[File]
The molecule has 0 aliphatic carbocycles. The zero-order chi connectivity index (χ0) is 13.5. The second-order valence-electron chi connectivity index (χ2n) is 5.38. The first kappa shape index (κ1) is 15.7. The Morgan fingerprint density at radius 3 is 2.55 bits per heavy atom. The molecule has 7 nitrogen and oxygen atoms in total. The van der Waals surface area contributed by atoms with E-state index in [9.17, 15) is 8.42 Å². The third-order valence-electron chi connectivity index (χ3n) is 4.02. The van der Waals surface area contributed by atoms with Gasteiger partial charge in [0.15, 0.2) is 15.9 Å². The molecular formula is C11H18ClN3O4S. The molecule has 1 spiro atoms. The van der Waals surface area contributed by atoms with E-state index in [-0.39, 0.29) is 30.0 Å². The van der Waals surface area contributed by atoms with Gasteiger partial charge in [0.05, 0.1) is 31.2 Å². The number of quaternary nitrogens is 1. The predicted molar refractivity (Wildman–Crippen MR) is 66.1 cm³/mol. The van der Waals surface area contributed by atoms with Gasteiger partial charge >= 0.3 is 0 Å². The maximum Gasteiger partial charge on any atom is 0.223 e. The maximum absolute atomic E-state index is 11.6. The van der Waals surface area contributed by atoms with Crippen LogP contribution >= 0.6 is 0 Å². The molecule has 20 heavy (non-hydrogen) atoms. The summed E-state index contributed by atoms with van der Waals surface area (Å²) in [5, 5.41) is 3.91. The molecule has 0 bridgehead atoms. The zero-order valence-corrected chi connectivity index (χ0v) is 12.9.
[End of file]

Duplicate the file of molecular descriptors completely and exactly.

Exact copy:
The molecule has 0 aliphatic carbocycles. The zero-order chi connectivity index (χ0) is 13.5. The second-order valence-electron chi connectivity index (χ2n) is 5.38. The first kappa shape index (κ1) is 15.7. The Morgan fingerprint density at radius 3 is 2.55 bits per heavy atom. The molecule has 7 nitrogen and oxygen atoms in total. The van der Waals surface area contributed by atoms with E-state index in [9.17, 15) is 8.42 Å². The third-order valence-electron chi connectivity index (χ3n) is 4.02. The van der Waals surface area contributed by atoms with Gasteiger partial charge in [0.15, 0.2) is 15.9 Å². The molecular formula is C11H18ClN3O4S. The molecule has 1 spiro atoms. The van der Waals surface area contributed by atoms with E-state index in [-0.39, 0.29) is 30.0 Å². The van der Waals surface area contributed by atoms with Gasteiger partial charge in [0.05, 0.1) is 31.2 Å². The number of quaternary nitrogens is 1. The predicted molar refractivity (Wildman–Crippen MR) is 66.1 cm³/mol. The van der Waals surface area contributed by atoms with Gasteiger partial charge >= 0.3 is 0 Å². The maximum Gasteiger partial charge on any atom is 0.223 e. The maximum absolute atomic E-state index is 11.6. The van der Waals surface area contributed by atoms with Crippen LogP contribution >= 0.6 is 0 Å². The molecule has 20 heavy (non-hydrogen) atoms. The summed E-state index contributed by atoms with van der Waals surface area (Å²) in [5, 5.41) is 3.91. The molecule has 0 bridgehead atoms. The zero-order valence-corrected chi connectivity index (χ0v) is 12.9.